Hdr has its moments...enjoy Monrovia Canyon and its waterfall (which is pretty dry, lucky there is any falls at all considering how little rain we had this winter). Its all leafing out and turning green, pretty nice way to spend a day just walking around and admiring it all!

Learning is fun, a walk in the woods is better

I'm still learning the range of capability HDR (High Dynamic Range) photography. Working in the digital realm has so many advantages and the tools out there just increase how fast and how varied you can make the final image.

Today I hiked up Monrovia Canyon, in the San Gabriel Mountains above my house. I debated a bit then left the tripod home. I figured I'd try standing really still and where possible brace against trees or rocks. I was too lazy to bring the tripod and knew that the 2 foot wide ledges I wanted to shoot from wouldn't have the space to have a tripod fully extended. Wish I had brought it as there were many shots that I took where there was just enough movement that the multiple exposures needed for HDR were too far out of registration to be workable as a straight forward photograph. (Call me a bit anal but I want to be able to nail down HDR before I start pushing it further...makes retracing steps easier when you fully understand a process).

Today's shooting was in a location where the sides of the canyon were in shadow with either very dark granite sides or near black Canyon and Coast Oaks with the creek and near white skinned Alders in the sunlight. Difficult to shoot in, even more so when you are working in a medium with a narrow contrast range such as digital (or ?chrome silver based films).

So while I sort through my images I have one of the first I finished posted for right now. This morning it was really foggy and starting to clear when I hit the canyon. The sun had just started to crest the ridge. Leaving areas in intense sunlight with others still in shadow. There were areas where the fog remained which HDR helped better define details like the line between fog and clear sky. HDR really captures the clarity and saturation of color the way a single exposure, even when done well in RAW.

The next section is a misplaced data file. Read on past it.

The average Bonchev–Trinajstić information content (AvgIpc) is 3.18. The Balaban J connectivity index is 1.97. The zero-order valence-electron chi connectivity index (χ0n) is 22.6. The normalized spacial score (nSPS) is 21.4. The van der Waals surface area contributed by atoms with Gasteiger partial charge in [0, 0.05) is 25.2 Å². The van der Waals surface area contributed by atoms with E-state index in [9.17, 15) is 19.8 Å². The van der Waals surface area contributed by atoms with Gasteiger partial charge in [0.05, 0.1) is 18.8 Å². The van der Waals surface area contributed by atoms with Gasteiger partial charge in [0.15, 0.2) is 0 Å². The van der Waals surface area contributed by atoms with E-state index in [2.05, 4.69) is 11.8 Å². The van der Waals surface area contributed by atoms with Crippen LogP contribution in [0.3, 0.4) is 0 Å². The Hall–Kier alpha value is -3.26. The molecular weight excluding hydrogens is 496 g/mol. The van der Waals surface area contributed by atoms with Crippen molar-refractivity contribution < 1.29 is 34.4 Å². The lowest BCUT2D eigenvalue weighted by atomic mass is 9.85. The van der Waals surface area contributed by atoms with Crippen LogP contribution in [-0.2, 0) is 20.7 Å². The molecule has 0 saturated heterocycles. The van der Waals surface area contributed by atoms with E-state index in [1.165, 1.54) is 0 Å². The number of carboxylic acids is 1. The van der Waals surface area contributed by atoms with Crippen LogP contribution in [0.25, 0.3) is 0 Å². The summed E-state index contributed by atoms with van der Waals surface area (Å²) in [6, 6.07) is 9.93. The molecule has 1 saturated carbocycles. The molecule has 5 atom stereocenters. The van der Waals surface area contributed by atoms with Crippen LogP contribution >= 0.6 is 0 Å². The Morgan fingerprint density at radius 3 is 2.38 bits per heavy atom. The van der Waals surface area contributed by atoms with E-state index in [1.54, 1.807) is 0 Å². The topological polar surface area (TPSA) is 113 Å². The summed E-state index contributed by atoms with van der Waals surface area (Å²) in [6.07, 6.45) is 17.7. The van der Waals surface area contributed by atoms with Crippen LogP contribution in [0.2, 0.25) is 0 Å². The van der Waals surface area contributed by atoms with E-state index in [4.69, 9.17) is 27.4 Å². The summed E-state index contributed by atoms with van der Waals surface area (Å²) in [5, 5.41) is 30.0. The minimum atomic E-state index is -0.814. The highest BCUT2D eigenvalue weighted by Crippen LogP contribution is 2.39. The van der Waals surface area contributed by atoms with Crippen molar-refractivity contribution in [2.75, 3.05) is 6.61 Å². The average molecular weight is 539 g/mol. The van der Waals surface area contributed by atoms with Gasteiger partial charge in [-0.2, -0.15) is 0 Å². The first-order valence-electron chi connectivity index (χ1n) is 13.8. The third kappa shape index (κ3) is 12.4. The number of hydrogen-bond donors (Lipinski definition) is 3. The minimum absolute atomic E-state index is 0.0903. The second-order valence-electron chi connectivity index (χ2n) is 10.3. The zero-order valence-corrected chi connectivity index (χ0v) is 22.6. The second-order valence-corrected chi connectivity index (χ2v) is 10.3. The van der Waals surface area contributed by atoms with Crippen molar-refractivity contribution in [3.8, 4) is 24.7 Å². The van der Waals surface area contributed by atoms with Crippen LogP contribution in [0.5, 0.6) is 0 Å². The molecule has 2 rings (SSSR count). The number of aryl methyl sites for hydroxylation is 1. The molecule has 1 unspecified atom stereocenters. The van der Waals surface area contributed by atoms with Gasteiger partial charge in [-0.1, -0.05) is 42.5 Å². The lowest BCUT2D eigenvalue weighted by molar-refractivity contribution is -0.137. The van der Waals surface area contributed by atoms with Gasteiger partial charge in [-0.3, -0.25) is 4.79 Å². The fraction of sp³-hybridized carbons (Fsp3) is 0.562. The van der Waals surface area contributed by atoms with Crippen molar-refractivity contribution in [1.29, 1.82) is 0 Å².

I have learned the hard way, for the last can't hand hold a camera and get 3 exact framed images. Add in the wind causing ripples in the leaves, your registration gets out of whack way to fast. Tripods are a must, no matter the weight and difficult terrain.

Anyway...Monrovia Canyon Morning...I shot it all RAW. The HDR image was post processed and saved as jpeg, low res for your viewing here. The jpeg side started as a single raw image, post processed to get it as close to the HDR as possible in the mid-tones and converted to jpeg at the same low res for more of an apple-to-apple comparison. The RAW image for both middle range of the HDR and the one labled JPEG was the same file....the average metered exposure for the scene.


Wednesday, March 14, 2007

Just a few more from my garden this morning, Fortnight Lily, Geranium and Jasmine.

Spring has Sprung...almost

OK one of my passions on the side is gardening, landscaping design and English Roses. The latter I was turned onto when a friend of mine started growing the David Austin English Roses. They are these wonderful hybrids matching old roses with modern roses where they have the look and aroma's of old roses but repeat bloom like modern hybrid teas. I got out of control when I was introduced to a friend of hers that is a master pruner over at the Huntington Library in San Marino. Tamora is my favorite of the breed but its not in bloom, yet. One of his earlier, semi-doubles "Peach Blossom" is starting to bloom and I have included pics in today's entry.

Shooting in my garden is one of the added benefits to all the work. I've been at it for years and enjoy it tremendously. I love to take the viewer into the floral and let you really see it up close and personal. Its startling on how much detail is in any given plant when you take the time to look at it.

Isolating the flower or plant material can be tricky as the back ground can have a lot of unwanted stuff. Controlling lighting at times needs to be done and for that I use reflectors and shade cloth to keep the contrast within reason on the plant itself. The best reflector yet is a matte white poster board as you can bend to "wrap" the light around the blossom and keep just enough contrast to keep the details.

Letting the backgrounds go completely out of focus helps keep the flower the center of attention. Those backgrounds I manage too at times with variegated backdrops made from poster board to keep the distractions to a minimum.
Time of day affects the quality of light. Mornings and afternoons the shadows tend to be a bit "bluer" which isn't a problem if your flowers are in sunlight. The warmer tones of early morning really make the blossoms pop against the bluer backgrounds of the shaded areas. Always a plus in my book when nature provides the drama in the scene.

Enjoy the "Peach Blossom" in its phases of bloom!

Monday, March 12, 2007

Bad News, Good News kind of week